Jun
06

"Justice for Desmond?" How About Equal Justice For All? (Updated)

I was encouraged the other day to see a phalanx of protesters outside the New Haven courthouse on Elm Street. There looked to be 30 or so people, many with signs, standing on the courthouse steps just after 9 a.m. As I got nearer to the steps, I strained to read a row of signs held by five protestors.

"I was tortured," said one. "I was beaten," said another. "I was starved," a third reported. The next read, "I was killed."

Okay, I thought. A complaint about police brutality. I sighed. There is little public understanding about the extent to which the law permits police officers to use force, even deadly force. Almost daily my office gets calls from folks complaining about police brutality. In all but a few cases, I don’t see much in the callers’ complaints that give legal ground for a complaint. It is sad but true: we get the law enforcement we deserve. Our broad tolerance of police violence all but guarantees gratuitous ass-kickings. The fact that most of the recipients of this violence are members of the underclass or people of color keeps this ugly reality hidden from plain view.

As I got closer to the courthouse I noticed something unusual for a protest of this sort. All, or almost all, of the faces in the crowd were white. This is a good, I thought. Folks are waking up to the reality of the streets. Then I read the last in the series of signs: "My name is Desmond."

Who is Desmond? I don’t read the papers as often as I would like. I couldn’t place the name. Was he some kid beaten senseless for videotaping an arrest?

As I walked through the crowd other signs made clear who Desmond was: Desmond was a pit bull/boxer dog killed by his owner, and his body dumped in a Madison pond. All these protestors had turned out on a Tuesday morning to demand harsh punishment for the dog’s killer.

The dog’s owner, Alex Wulleart, 22, was in court that morning facing animal cruelty charges. He was in court seeking accelerated rehabilitation, a diversionary plea that would permit him to get treatment while on probation and then have the charges dismissed. The "Justice for Desmond" protestors don’t think that’s right. They want Mr. Wulleart to face the maximum penalty. Later that morning, protestors sat in court to make sure the judge knew that justice for Desmond meant coming down hard on Wulleart.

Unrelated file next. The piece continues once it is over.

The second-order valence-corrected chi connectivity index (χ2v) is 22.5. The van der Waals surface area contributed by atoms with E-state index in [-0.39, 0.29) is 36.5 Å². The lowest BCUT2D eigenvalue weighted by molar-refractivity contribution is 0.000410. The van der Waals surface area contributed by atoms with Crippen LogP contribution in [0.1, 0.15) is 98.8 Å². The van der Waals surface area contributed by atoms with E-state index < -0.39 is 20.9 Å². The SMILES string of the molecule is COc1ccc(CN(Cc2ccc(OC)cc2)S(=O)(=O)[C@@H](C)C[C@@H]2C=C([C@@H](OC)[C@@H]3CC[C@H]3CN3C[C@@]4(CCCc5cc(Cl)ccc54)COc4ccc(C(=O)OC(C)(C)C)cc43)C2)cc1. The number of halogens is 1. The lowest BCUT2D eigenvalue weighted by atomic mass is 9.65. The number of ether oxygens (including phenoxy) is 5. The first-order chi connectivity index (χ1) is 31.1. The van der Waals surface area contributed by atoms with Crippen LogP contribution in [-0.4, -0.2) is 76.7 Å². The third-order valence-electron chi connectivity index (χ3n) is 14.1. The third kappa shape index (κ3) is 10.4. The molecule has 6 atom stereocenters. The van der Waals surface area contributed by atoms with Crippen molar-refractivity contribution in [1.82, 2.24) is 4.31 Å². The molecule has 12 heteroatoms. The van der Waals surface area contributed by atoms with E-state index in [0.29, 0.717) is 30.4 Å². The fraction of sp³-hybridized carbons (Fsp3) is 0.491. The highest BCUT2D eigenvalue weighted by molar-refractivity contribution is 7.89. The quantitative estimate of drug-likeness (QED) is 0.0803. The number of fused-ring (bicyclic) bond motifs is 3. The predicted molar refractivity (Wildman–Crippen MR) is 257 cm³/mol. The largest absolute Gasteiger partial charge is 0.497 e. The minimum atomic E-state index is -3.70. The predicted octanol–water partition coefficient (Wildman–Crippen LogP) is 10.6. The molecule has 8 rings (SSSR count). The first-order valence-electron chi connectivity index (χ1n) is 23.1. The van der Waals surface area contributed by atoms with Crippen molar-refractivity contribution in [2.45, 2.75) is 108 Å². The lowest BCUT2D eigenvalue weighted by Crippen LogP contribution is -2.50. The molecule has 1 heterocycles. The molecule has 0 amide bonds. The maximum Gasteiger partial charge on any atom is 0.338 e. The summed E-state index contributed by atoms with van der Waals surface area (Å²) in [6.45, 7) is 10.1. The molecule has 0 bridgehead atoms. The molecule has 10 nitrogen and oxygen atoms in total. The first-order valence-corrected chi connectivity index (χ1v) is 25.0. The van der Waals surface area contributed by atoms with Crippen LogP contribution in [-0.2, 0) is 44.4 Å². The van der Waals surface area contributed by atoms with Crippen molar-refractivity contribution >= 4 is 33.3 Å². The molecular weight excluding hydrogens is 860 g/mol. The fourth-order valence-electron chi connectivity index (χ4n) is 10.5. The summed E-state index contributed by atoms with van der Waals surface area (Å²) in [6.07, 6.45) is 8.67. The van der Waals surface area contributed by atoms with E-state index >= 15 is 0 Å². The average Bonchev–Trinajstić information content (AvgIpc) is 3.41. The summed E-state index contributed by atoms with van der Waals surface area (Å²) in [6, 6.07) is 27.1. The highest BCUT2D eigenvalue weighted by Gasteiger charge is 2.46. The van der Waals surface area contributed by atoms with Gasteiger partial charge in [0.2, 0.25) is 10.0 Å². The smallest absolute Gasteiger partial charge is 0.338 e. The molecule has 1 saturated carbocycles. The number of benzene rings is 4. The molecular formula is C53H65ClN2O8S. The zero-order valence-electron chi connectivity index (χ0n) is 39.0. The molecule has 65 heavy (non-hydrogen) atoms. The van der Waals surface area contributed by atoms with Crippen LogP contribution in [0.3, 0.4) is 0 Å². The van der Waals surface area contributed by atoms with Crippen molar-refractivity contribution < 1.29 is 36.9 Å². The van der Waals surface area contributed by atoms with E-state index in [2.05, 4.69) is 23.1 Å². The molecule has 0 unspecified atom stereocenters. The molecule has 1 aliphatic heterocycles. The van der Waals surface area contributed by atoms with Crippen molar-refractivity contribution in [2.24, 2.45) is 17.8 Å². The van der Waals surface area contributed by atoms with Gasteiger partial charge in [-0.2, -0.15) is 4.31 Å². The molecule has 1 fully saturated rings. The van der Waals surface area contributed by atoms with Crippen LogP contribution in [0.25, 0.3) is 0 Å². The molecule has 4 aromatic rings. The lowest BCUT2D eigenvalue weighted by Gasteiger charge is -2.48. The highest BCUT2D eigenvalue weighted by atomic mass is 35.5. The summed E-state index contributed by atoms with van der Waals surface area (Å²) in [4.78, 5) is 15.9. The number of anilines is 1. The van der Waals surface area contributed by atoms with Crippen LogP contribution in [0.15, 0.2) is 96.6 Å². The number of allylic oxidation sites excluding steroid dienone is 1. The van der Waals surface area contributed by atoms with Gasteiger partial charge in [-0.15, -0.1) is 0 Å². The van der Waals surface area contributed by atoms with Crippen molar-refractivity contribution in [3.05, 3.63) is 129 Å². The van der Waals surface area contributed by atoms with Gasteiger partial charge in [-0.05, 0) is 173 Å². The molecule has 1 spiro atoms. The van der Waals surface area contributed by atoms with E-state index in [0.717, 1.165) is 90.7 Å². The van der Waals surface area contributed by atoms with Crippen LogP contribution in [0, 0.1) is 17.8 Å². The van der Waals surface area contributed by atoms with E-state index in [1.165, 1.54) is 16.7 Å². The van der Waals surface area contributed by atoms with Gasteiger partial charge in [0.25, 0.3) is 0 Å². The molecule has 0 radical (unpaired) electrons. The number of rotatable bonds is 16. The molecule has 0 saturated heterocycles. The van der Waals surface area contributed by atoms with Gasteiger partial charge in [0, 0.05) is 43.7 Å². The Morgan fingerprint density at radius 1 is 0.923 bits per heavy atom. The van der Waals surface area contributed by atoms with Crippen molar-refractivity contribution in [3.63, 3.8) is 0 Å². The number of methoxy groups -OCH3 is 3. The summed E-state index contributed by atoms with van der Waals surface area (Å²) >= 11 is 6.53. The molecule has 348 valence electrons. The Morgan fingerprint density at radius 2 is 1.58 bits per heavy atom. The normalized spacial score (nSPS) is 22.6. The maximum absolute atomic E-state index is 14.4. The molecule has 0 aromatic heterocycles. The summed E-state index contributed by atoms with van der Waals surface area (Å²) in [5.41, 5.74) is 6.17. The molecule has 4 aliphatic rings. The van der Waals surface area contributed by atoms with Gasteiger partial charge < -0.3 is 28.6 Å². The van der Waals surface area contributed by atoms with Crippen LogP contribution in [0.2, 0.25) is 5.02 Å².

Forgive me if I view the protest as an obscene farce.

Don’t get me wrong. I am passionate about dogs. I love my border collies with an intensity I cannot easily describe. Animals bring out the best in me. They stir some inchoate sense of loyalty and devotion that I find hard to express with all but a very few people. I am fiercely protective of my dogs, as they are of me.

But I couldn’t help but wonder about the gathering of the white faces on the courthouse steps to protest the killing of an animal. I didn’t recognize any of these faces from the almost entirely black and Hispanic crowd that turned up on the town green to protest the lack of police activity when Trayvon Martin, a young black man, was killed in Florida. I did not recognize any of the faces from other protests on the courthouse steps when New Haven residents turned out to protest police misconduct or the impact of the so-called war on drugs.

It takes a dog-killing in paradise to drawn white faces to the courthouse steps in protest? And then the cry is to throw the book at a young man who most likely needs psychiatric help, and not a prison cell. If you don’t think race matters in the United States, that the color line still separates and divides in life-defining ways, then you just aren’t paying attention.

Suburban white folks march on New Haven to demand justice for a dead dog. They stay home when cries for justice arise about a dead black child. There’s something simply perverse and twisted about this. Why is it so much easier to care for dogs than our fellow man? I wanted to stop and ask the protestors, but I didn’t. I kept walking, wondering whether we’ll ever get race right in this country. I am afraid I know the answer, but I am even more afraid to stop wondering about how and why race defines who we are.

UPDATE: Thanks for all the comments, I suppose. I think they are all posted. Not sure if I saw them all. Those I read lead me to the conclusion that Desmond had more intelligence than some of his supporters. Res ipsa, my friends.

 

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About Norm Pattis

Norm Pattis is a Connecticut based trial lawyer focused on high stakes criminal cases and civil right violations. He is a veteran of more than 100 jury trials, many resulting in acquittals for people charged with serious crimes, multi-million dollar civil rights and discrimination verdicts, and scores of cases favorably settled.

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I believe that the state is a necessary fiction and that failing to combat it is the first step toward tyranny.
– Norm Pattis

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